Page:Popular Science Monthly Volume 41.djvu/718

From Wikisource
Jump to navigation Jump to search
This page has been validated.

the widest possible scope for spontaneous social activities. We are well aware that, even in this enlightened community, not every citizen takes this view of the matter; that the old idea of government as a kind of earthly Providence to whom prayers may be addressed on all possible subjects, and whose powers of interference with the natural course of things are, and should be, unlimited, more or less prevails. We trust, however, that this antiquated notion is on the wane, and that within the next few years our people will take a decided step in advance in freeing themselves from the thrall of unnecessary state interference with individual action. We shall never know what, as a people, we are capable of till we take our industrial and commercial activities into our own hands, and instruct our legislators that we shall not in future consider it one of their tasks to make this country wealthy and prosperous.




There has recently sprung into existence a society of vast extent, the professed purpose of which is to promote the doing of good deeds by its members. We refer to the Society of Christian Endeavor, a monster convention of which was held in this city two month ago. So far as its main object goes, it is impossible to find any fault, even were one so disposed, with the Society of Christian Endeavor. One is only tempted to ask a little mournfully why it should be thought necessary to join a society in order to feel prompted to good deeds. We all belong to a society far vaster than that of Christian Endeavor we are all members of the great human society. Through our membership therein we reap a constant succession of benefits of the most important character; and the question we should put to ourselves, if we have not already put it, is whether our personal attitude toward that great society is what it ought to be. It can not be what it ought to be unless we vividly realize the benefits our membership entails. To the human society we are indebted for peace and security, the protection of life and property, scope for the development of family and personal affections, access to the means of intellectual and moral growth, opportunities for aesthetic enjoyment in a word, all that enters into the great name civilization. Without this society into which we are all born members we should recede into a barbarism more primitive than that of our flint-fashioning ancestors, for even they lived in societies. Language would leave us, and, with language, all higher rationality.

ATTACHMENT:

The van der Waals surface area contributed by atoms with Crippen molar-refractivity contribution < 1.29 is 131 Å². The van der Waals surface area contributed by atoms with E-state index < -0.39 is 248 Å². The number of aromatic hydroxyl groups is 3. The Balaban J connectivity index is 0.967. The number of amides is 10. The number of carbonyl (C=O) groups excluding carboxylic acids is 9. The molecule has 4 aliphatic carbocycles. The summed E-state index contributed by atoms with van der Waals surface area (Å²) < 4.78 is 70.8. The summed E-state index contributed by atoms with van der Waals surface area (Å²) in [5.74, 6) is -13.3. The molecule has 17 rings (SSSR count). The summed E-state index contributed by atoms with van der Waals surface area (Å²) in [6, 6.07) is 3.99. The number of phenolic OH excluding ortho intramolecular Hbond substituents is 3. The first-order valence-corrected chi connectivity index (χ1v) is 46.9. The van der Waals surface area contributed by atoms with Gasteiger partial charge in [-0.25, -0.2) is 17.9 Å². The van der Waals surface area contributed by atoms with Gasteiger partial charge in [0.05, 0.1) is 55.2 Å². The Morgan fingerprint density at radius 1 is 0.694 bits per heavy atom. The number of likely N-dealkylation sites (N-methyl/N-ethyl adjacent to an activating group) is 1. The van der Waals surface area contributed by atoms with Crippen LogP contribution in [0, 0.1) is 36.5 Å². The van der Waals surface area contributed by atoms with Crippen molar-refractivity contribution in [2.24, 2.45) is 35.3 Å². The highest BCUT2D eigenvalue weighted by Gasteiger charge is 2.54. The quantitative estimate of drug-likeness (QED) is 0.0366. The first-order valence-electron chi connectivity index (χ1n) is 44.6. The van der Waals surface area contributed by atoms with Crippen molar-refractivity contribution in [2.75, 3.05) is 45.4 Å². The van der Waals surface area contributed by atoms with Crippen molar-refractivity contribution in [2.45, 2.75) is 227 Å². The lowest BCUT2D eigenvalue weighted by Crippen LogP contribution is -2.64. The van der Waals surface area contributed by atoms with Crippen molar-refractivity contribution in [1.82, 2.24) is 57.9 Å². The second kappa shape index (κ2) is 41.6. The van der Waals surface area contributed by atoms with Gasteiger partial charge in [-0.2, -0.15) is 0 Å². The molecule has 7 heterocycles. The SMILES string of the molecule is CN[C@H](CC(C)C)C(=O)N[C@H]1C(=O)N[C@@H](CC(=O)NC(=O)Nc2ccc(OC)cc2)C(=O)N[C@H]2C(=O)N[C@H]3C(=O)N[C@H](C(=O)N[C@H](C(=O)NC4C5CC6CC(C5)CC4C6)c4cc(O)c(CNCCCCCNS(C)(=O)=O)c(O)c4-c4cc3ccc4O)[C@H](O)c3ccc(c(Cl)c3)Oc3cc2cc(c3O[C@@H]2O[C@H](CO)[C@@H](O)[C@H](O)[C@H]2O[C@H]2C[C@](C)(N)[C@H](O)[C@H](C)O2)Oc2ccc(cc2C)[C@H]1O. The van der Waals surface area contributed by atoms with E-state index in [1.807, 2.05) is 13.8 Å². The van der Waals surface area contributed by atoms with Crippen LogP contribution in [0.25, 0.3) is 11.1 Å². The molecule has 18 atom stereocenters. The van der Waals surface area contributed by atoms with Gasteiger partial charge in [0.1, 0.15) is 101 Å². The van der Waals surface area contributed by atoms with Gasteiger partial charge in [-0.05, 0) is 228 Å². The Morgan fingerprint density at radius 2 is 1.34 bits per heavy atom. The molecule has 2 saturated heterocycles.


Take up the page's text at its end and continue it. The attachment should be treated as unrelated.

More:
This great human society, like other organizations, works under conditions, and, vast as are the benefits it now confers upon us, they are not what they would be if each member consciously endeavored to advance the ends for which the society exists. It is worth while to pause a moment and think what life would be if every member of the human society were a working member in the best sense; if, by a faithful performance of duty and a kindly bearing toward our fellow-men, we were all trying to bring our society to perfection. Does any one say that the human society is too big for one to feel any affection or loyalty toward it? If so, it is not wisely said. The Society of Christian Endeavor is getting to be very big indeed—running into the millions—but is the interest in it lessening on that account? We do not hear that it is. In point of fact the human society is not too big for many to feel a deep interest in it already; and we are persuaded that, if only its claims were properly presented, multitudes could be brought to profess their allegiance to it. Every day of life thousands, nay millions, of deeds are done consciously or unconsciously in the name of humanity—that is to say, with no other feeling or motive than a desire to do